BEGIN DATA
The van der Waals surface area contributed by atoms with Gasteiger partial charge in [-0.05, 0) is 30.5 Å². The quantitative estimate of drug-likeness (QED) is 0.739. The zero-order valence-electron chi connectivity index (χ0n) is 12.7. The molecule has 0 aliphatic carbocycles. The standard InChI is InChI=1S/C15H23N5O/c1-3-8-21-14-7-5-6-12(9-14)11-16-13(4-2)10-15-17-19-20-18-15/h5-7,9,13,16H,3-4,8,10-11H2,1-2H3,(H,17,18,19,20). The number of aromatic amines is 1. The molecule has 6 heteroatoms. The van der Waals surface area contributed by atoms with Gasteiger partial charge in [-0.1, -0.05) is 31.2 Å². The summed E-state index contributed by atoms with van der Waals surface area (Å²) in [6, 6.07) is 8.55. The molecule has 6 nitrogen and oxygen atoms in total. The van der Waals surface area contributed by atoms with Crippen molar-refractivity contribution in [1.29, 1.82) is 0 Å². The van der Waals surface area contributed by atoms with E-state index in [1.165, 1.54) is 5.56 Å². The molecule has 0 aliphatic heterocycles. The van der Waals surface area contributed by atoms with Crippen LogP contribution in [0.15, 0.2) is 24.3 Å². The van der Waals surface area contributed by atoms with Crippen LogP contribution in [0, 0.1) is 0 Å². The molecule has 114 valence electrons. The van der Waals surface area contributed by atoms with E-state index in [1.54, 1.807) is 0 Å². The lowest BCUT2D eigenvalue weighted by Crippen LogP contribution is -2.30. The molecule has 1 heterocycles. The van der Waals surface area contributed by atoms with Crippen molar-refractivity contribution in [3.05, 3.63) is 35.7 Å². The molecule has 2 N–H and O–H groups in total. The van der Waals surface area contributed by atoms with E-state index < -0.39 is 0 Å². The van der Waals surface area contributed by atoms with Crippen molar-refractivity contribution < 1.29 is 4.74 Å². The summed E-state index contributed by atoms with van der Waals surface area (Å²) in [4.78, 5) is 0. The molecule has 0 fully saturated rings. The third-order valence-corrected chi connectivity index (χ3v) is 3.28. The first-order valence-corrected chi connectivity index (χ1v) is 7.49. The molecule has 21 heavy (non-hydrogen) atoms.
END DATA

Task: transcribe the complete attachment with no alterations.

The van der Waals surface area contributed by atoms with Gasteiger partial charge in [-0.05, 0) is 30.5 Å². The quantitative estimate of drug-likeness (QED) is 0.739. The zero-order valence-electron chi connectivity index (χ0n) is 12.7. The molecule has 0 aliphatic carbocycles. The standard InChI is InChI=1S/C15H23N5O/c1-3-8-21-14-7-5-6-12(9-14)11-16-13(4-2)10-15-17-19-20-18-15/h5-7,9,13,16H,3-4,8,10-11H2,1-2H3,(H,17,18,19,20). The number of aromatic amines is 1. The molecule has 6 heteroatoms. The van der Waals surface area contributed by atoms with Gasteiger partial charge in [-0.1, -0.05) is 31.2 Å². The summed E-state index contributed by atoms with van der Waals surface area (Å²) in [6, 6.07) is 8.55. The molecule has 6 nitrogen and oxygen atoms in total. The van der Waals surface area contributed by atoms with Crippen molar-refractivity contribution in [1.29, 1.82) is 0 Å². The van der Waals surface area contributed by atoms with E-state index in [1.165, 1.54) is 5.56 Å². The molecule has 0 aliphatic heterocycles. The van der Waals surface area contributed by atoms with Crippen LogP contribution in [0.15, 0.2) is 24.3 Å². The van der Waals surface area contributed by atoms with Crippen LogP contribution in [0, 0.1) is 0 Å². The molecule has 114 valence electrons. The van der Waals surface area contributed by atoms with E-state index in [1.54, 1.807) is 0 Å². The lowest BCUT2D eigenvalue weighted by Crippen LogP contribution is -2.30. The molecule has 1 heterocycles. The van der Waals surface area contributed by atoms with Crippen molar-refractivity contribution in [3.05, 3.63) is 35.7 Å². The molecule has 2 N–H and O–H groups in total. The van der Waals surface area contributed by atoms with E-state index < -0.39 is 0 Å². The van der Waals surface area contributed by atoms with Crippen molar-refractivity contribution < 1.29 is 4.74 Å². The summed E-state index contributed by atoms with van der Waals surface area (Å²) in [4.78, 5) is 0. The molecule has 0 fully saturated rings. The third-order valence-corrected chi connectivity index (χ3v) is 3.28. The first-order valence-corrected chi connectivity index (χ1v) is 7.49. The molecule has 21 heavy (non-hydrogen) atoms.